What Are Normal T3 & T4 Blood Test Readings?

Updated April 17, 2017

T3 and T4 are thyroid hormones that regulate metabolism and other body functions. Laboratory tests determine the level of these hormones in the body to help diagnose thyroid disorders.

Thyroid Hormones

The thyroid gland uses iodine to make thyroxine (T4) and triiodothyronine (T3). The pituitary gland releases thyroid stimulating hormone (TSH) to induce T4 and T3 production in the thyroid gland.


Common tests that measure the amount of T3 and T4 include blood tests that determine serum T3 and T4 levels and radioimmunoassay (RIA) for patients who do not take thyroid replacement medication.


According to the University of Michigan Health System, the normal range of T4 is 5–13.5 micrograms per decilitre. If the level of T4 is higher, then the thyroid is producing too much hormone or the dosage of thyroid replacement medication is too high. A lower level indicates decreased thyroid function or that the dosage of thyroid replacement medication is too low.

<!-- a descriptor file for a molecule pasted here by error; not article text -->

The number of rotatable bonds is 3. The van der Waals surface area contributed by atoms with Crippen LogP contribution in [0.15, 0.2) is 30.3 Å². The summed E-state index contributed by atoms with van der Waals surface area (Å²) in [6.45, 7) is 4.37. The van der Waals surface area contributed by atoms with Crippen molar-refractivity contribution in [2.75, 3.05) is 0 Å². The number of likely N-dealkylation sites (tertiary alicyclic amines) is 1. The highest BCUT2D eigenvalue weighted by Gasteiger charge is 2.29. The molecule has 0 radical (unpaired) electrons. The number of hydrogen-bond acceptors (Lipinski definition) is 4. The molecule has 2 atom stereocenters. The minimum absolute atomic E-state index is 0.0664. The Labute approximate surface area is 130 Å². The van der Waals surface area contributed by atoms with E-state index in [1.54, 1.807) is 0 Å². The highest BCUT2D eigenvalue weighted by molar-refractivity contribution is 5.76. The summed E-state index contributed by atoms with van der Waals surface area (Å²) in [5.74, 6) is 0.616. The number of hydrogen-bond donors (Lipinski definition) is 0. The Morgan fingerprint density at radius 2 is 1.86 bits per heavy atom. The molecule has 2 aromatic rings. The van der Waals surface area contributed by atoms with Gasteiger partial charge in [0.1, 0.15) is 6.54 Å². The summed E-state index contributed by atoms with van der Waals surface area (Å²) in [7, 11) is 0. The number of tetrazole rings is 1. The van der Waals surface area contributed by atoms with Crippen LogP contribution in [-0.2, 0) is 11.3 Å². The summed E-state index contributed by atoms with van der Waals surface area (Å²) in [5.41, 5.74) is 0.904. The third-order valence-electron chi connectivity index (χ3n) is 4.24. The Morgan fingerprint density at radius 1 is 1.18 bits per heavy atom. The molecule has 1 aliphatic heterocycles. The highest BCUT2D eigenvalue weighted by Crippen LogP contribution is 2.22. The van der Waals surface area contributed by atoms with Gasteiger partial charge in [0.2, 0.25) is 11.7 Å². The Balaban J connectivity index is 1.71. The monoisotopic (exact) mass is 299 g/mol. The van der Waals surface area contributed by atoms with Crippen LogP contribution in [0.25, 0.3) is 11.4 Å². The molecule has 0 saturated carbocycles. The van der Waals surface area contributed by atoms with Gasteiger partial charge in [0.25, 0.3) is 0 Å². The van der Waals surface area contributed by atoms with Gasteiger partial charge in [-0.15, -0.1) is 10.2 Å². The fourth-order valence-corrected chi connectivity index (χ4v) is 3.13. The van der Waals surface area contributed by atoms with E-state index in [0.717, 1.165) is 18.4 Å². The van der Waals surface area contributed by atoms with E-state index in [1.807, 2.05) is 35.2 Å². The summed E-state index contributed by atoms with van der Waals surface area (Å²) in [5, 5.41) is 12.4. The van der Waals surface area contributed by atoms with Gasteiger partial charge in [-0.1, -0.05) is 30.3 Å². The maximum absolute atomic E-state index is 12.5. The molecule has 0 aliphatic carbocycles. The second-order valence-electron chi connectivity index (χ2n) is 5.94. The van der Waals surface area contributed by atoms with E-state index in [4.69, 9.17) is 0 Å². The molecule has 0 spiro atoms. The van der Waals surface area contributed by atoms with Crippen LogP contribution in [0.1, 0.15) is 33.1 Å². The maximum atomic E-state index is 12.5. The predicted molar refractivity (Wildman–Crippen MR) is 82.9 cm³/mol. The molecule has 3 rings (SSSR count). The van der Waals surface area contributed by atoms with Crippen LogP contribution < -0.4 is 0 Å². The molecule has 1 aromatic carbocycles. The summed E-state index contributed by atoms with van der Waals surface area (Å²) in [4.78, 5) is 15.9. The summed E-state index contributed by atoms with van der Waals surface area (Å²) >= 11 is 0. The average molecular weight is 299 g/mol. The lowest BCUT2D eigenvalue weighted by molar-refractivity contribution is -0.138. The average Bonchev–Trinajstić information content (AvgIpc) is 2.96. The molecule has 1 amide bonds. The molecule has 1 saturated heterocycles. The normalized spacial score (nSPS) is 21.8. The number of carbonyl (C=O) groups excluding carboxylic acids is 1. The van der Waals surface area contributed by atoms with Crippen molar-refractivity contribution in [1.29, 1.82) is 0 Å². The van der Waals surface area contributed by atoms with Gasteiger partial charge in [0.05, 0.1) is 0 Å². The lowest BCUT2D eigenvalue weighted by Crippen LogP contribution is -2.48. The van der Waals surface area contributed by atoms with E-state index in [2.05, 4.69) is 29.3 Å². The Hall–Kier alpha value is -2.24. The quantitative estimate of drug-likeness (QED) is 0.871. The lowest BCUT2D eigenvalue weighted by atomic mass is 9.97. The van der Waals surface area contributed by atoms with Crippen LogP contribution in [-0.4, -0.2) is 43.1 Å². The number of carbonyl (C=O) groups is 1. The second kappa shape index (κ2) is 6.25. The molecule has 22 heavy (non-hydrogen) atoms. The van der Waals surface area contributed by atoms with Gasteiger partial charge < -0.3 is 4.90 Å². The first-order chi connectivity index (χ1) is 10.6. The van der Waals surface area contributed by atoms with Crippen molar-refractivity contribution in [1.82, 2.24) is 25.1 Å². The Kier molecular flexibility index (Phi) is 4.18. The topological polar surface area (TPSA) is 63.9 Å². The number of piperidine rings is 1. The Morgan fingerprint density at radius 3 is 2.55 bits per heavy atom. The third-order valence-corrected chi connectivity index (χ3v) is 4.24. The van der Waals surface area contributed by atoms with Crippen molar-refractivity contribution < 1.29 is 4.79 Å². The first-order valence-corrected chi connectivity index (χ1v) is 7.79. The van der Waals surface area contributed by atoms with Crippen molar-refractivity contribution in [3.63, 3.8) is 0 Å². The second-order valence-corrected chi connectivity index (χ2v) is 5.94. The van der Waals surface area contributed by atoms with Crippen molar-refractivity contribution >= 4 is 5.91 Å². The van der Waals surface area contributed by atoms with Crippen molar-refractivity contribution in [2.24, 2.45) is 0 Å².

The normal range for T3 is 100-200 nanograms per decilitre, which equals 0.1-0.2 micrograms per decilitre. A higher level of T3 may indicate hyperthyroidism, Graves disease, or possibly thyroid cancer. Lower T3 may indicate hypothyroidism or Hashimoto’s disease. Liver disease and pregnancy cause artificially high T3 readings.


Oestrogen and some medications can affect the level of T3 and T4 in the blood. A combination of tests can more accurately identify thyroid abnormalities than a single test.

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About the Author

Alissa Pond Mentzer worked in biotech research and educational publishing before becoming a freelance writer in 2005. She has contributed to textbooks for The Mcgraw-Hill Companies and National Geographic School Division and writes science articles for various websites. Mentzer earned a Bachelor of Arts from Rutgers University in anthropology and biological sciences.